New era for Family Courts in Australia

20 September, 2021

Central Coast Families who experience separation and divorce and need to go to Court to resolve their parenting and property issues will now be part of a new merged Family Court system.

On 1 September 2021 the previous two Courts which dealt with Family Law matters (the Family Court of Australia and the Federal Circuit Court of Australia) have now been merged into the new Federal Circuit and Family Court of Australia.

Family Courts in Australia have been struggling with significant delays caused by inadequate funding and many families on the Coast have experience the costs and emotional distress caused by those delays in resolving their parenting arrangements and property matters following separation.

Now for the first time in 21 years, there is a single point of entry, one set of court rules and forms, and a new purpose-built court website. There is a new and consistent approach to case management nationally, where the Court’s Judicial Registrars will triage every case, and assess for risk, soon after they have been filed in the Court. Here on the Central Coast which has one of the highest domestic violence rates in the State, this will help protect vulnerable families and children.

When the COVID-19 pandemic began, the Family Courts swiftly implemented online hearings and these have been relatively successful in keeping matters moving through the system despite the restrictions on movement and extended lockdowns. These innovations will continue to be used as COVID-related restrictions are eased, to ensure improved safety and access to justice for vulnerable parties and people living in regional areas. The new focus of online hearings will help reduce the need for family law litigants on the Central Coast from having to travel to Newcastle, Parramatta or Sydney for hearings and reduce the legal costs due to limited need for travel.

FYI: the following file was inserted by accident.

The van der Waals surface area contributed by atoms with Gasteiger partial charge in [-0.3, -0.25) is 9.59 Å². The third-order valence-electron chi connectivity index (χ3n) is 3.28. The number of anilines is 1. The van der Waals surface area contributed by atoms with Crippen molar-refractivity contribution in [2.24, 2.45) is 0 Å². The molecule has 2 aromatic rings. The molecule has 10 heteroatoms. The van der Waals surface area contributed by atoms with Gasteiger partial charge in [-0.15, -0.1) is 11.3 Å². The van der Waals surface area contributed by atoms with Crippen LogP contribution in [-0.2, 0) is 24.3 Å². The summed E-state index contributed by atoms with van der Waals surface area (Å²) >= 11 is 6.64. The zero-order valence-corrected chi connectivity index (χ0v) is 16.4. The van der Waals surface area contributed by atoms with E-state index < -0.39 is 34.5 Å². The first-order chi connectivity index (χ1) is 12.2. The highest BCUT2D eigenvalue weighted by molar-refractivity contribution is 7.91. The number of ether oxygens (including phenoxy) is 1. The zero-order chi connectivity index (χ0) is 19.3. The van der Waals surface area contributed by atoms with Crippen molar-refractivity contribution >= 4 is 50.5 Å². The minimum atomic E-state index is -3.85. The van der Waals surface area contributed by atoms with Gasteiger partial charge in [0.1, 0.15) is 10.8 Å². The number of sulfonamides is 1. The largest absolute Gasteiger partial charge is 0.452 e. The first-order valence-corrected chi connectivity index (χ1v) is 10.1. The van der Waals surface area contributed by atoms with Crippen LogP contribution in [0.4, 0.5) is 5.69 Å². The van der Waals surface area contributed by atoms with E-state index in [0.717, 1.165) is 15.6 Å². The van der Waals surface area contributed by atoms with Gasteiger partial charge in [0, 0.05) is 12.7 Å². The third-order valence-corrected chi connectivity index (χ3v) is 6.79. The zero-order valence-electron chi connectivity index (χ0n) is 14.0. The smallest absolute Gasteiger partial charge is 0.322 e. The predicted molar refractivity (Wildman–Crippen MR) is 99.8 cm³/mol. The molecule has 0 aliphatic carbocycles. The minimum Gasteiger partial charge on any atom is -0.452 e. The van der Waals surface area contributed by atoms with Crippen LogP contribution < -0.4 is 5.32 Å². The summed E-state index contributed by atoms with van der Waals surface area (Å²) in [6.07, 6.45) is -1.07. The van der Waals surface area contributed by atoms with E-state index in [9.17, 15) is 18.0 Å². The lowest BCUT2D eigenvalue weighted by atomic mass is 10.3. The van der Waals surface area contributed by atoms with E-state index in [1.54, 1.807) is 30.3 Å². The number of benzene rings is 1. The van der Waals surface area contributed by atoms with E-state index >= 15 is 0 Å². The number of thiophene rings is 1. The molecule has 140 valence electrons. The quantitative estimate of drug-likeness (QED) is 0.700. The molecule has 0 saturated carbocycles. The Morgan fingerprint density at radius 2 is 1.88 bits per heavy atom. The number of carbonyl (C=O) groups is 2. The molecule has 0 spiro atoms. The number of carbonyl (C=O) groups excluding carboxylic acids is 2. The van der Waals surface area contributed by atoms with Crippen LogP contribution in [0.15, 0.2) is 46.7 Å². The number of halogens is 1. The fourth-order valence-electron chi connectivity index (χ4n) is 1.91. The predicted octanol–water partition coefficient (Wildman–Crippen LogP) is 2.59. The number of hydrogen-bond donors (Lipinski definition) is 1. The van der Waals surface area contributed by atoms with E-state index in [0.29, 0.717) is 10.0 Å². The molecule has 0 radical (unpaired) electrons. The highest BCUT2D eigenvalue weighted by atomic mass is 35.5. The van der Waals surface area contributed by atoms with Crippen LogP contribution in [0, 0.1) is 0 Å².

If it is safe to do so, parties in the new Court system will be encouraged to engage with dispute resolution opportunities before, and throughout, the court process. For the cases that are not suitable to resolve by dispute resolution, the Court’s aim over time is to resolve more than 90 per cent of family law matters within 12 months to reduce the time, cost and stress associated with litigation.

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